To view the network response, double-click on the appropriate response from the project tree and a graph should appear within the project workspace. To adjust or modify this graph, double-click within the graph window. This will bring up a Chart Properties dialog box with several tabs. The "Data Sets" tab allows you to add and remove data sets as well as choose which data you would like to display and what style/color you would like to display it in. One key feature under this tab is the ability to display or hide the phase information for each data set. The next three tabs allow you to adjust the limits of the plot including the X (frequency), Y (magnitude), and Y2 (phase) axes. Adjust these to your liking in order to display as much information as you would like. I won't go into the details of these menus so you'll just have to experiment with them yourself.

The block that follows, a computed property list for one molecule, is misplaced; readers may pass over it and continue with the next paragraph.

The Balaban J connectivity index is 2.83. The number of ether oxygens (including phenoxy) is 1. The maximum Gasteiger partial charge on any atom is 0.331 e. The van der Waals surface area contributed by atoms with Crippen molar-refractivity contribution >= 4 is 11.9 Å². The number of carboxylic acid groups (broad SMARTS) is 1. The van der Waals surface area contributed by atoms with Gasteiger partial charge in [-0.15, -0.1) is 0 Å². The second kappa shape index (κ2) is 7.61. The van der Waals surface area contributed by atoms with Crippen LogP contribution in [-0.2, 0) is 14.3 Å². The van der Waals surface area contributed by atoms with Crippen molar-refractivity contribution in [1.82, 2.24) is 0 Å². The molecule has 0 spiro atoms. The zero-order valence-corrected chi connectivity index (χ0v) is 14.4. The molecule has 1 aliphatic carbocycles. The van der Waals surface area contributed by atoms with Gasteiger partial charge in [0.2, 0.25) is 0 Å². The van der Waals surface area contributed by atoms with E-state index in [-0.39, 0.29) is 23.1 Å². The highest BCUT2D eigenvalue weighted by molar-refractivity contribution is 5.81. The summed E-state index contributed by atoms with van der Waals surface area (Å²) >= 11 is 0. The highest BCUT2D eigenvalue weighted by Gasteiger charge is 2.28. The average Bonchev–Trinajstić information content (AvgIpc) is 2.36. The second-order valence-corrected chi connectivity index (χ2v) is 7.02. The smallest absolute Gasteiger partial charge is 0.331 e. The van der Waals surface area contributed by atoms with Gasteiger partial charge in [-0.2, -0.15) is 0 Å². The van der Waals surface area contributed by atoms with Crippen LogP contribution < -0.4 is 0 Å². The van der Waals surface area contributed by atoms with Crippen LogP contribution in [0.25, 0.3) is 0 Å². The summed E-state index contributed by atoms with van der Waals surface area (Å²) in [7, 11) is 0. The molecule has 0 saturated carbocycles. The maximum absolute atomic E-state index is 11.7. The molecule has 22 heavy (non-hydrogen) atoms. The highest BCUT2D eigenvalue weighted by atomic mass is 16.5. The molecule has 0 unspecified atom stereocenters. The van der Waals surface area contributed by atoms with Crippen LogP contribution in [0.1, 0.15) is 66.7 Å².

Now one of the features that I use all the time is the ability to undo and redo a "calculate response" which allows you to see the change in the network's frequency response before and after making one or several component changes. To do this, use the undo/redo feature by right clicking on a network or graph window or selecting it from the Edit menu. This feature is also handy for restoring component values to previous states.


Well, hopefully that will be enough information to get you familiar with Speaker Workshop's crossover simulating capabilities. I'm sure that I left some details out but you'll just have to experiment and learn as you go, after all that's how I did it. If there is anything in error or something doesn't make sense, feel free to email me... my email address is under the "About Me" section of my website. Now you shouldn't be afraid to exploit Speaker Workshops great features and ability to simulate just about any crossover network. Good luck and have fun!